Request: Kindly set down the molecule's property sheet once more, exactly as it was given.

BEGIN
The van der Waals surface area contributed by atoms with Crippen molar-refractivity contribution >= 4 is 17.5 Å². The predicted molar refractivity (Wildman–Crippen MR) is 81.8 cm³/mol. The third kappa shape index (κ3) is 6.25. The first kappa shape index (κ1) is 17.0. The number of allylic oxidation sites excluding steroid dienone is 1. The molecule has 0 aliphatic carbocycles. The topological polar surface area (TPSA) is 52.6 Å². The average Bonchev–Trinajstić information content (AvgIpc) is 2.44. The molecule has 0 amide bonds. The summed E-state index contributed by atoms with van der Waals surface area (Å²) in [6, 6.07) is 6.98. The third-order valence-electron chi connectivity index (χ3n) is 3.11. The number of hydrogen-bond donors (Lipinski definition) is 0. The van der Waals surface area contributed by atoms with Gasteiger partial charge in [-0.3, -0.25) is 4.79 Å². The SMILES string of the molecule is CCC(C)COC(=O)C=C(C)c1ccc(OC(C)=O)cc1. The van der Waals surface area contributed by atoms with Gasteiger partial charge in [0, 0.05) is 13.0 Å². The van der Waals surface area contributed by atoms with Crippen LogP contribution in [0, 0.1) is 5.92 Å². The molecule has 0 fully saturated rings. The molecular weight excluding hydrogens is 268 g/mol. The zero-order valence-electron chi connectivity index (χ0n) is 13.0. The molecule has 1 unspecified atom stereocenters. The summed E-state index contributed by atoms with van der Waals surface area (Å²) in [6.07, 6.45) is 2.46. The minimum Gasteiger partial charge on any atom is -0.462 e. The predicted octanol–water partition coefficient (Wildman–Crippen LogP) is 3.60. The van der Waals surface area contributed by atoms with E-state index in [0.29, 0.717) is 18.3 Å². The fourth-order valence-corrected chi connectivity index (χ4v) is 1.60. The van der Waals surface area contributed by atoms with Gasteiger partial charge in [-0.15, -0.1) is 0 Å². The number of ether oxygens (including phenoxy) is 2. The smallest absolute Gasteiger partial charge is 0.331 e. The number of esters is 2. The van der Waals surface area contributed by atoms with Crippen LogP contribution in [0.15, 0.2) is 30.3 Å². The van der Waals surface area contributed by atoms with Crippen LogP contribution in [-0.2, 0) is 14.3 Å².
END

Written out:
The van der Waals surface area contributed by atoms with Crippen molar-refractivity contribution >= 4 is 17.5 Å². The predicted molar refractivity (Wildman–Crippen MR) is 81.8 cm³/mol. The third kappa shape index (κ3) is 6.25. The first kappa shape index (κ1) is 17.0. The number of allylic oxidation sites excluding steroid dienone is 1. The molecule has 0 aliphatic carbocycles. The topological polar surface area (TPSA) is 52.6 Å². The average Bonchev–Trinajstić information content (AvgIpc) is 2.44. The molecule has 0 amide bonds. The summed E-state index contributed by atoms with van der Waals surface area (Å²) in [6, 6.07) is 6.98. The third-order valence-electron chi connectivity index (χ3n) is 3.11. The number of hydrogen-bond donors (Lipinski definition) is 0. The van der Waals surface area contributed by atoms with Gasteiger partial charge in [-0.3, -0.25) is 4.79 Å². The SMILES string of the molecule is CCC(C)COC(=O)C=C(C)c1ccc(OC(C)=O)cc1. The van der Waals surface area contributed by atoms with Gasteiger partial charge in [0, 0.05) is 13.0 Å². The van der Waals surface area contributed by atoms with Crippen LogP contribution in [0, 0.1) is 5.92 Å². The molecule has 0 fully saturated rings. The molecular weight excluding hydrogens is 268 g/mol. The zero-order valence-electron chi connectivity index (χ0n) is 13.0. The molecule has 1 unspecified atom stereocenters. The summed E-state index contributed by atoms with van der Waals surface area (Å²) in [6.07, 6.45) is 2.46. The minimum Gasteiger partial charge on any atom is -0.462 e. The predicted octanol–water partition coefficient (Wildman–Crippen LogP) is 3.60. The van der Waals surface area contributed by atoms with E-state index in [0.29, 0.717) is 18.3 Å². The fourth-order valence-corrected chi connectivity index (χ4v) is 1.60. The van der Waals surface area contributed by atoms with Gasteiger partial charge in [-0.15, -0.1) is 0 Å². The number of ether oxygens (including phenoxy) is 2. The smallest absolute Gasteiger partial charge is 0.331 e. The number of esters is 2. The van der Waals surface area contributed by atoms with Crippen LogP contribution in [0.15, 0.2) is 30.3 Å². The van der Waals surface area contributed by atoms with Crippen LogP contribution in [-0.2, 0) is 14.3 Å².